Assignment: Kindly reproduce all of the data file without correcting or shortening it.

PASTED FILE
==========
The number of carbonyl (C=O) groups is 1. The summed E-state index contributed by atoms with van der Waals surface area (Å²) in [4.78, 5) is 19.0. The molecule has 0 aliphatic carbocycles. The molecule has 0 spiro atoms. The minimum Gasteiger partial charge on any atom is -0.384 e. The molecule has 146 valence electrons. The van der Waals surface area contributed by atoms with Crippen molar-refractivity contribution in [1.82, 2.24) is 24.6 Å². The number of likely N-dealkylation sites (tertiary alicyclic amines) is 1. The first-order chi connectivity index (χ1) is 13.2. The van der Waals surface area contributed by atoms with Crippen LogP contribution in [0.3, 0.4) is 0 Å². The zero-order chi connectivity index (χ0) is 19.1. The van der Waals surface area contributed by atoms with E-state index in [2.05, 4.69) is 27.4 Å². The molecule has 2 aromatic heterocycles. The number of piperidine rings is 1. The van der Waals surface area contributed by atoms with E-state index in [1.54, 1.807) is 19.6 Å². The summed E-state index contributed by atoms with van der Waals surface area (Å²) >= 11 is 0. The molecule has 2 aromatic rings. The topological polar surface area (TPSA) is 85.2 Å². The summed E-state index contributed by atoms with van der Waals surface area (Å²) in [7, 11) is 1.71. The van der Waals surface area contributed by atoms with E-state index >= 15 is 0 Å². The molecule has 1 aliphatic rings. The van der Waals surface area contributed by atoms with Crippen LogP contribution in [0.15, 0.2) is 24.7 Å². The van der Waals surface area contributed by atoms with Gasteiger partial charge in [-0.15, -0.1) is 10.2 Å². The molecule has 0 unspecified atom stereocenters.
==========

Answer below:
The number of carbonyl (C=O) groups is 1. The summed E-state index contributed by atoms with van der Waals surface area (Å²) in [4.78, 5) is 19.0. The molecule has 0 aliphatic carbocycles. The molecule has 0 spiro atoms. The minimum Gasteiger partial charge on any atom is -0.384 e. The molecule has 146 valence electrons. The van der Waals surface area contributed by atoms with Crippen molar-refractivity contribution in [1.82, 2.24) is 24.6 Å². The number of likely N-dealkylation sites (tertiary alicyclic amines) is 1. The first-order chi connectivity index (χ1) is 13.2. The van der Waals surface area contributed by atoms with Crippen LogP contribution in [0.3, 0.4) is 0 Å². The zero-order chi connectivity index (χ0) is 19.1. The van der Waals surface area contributed by atoms with E-state index in [2.05, 4.69) is 27.4 Å². The molecule has 2 aromatic heterocycles. The number of piperidine rings is 1. The van der Waals surface area contributed by atoms with E-state index in [1.54, 1.807) is 19.6 Å². The summed E-state index contributed by atoms with van der Waals surface area (Å²) >= 11 is 0. The molecule has 2 aromatic rings. The topological polar surface area (TPSA) is 85.2 Å². The summed E-state index contributed by atoms with van der Waals surface area (Å²) in [7, 11) is 1.71. The van der Waals surface area contributed by atoms with E-state index >= 15 is 0 Å². The molecule has 1 aliphatic rings. The van der Waals surface area contributed by atoms with Crippen LogP contribution in [0.15, 0.2) is 24.7 Å². The van der Waals surface area contributed by atoms with Gasteiger partial charge in [-0.15, -0.1) is 10.2 Å². The molecule has 0 unspecified atom stereocenters.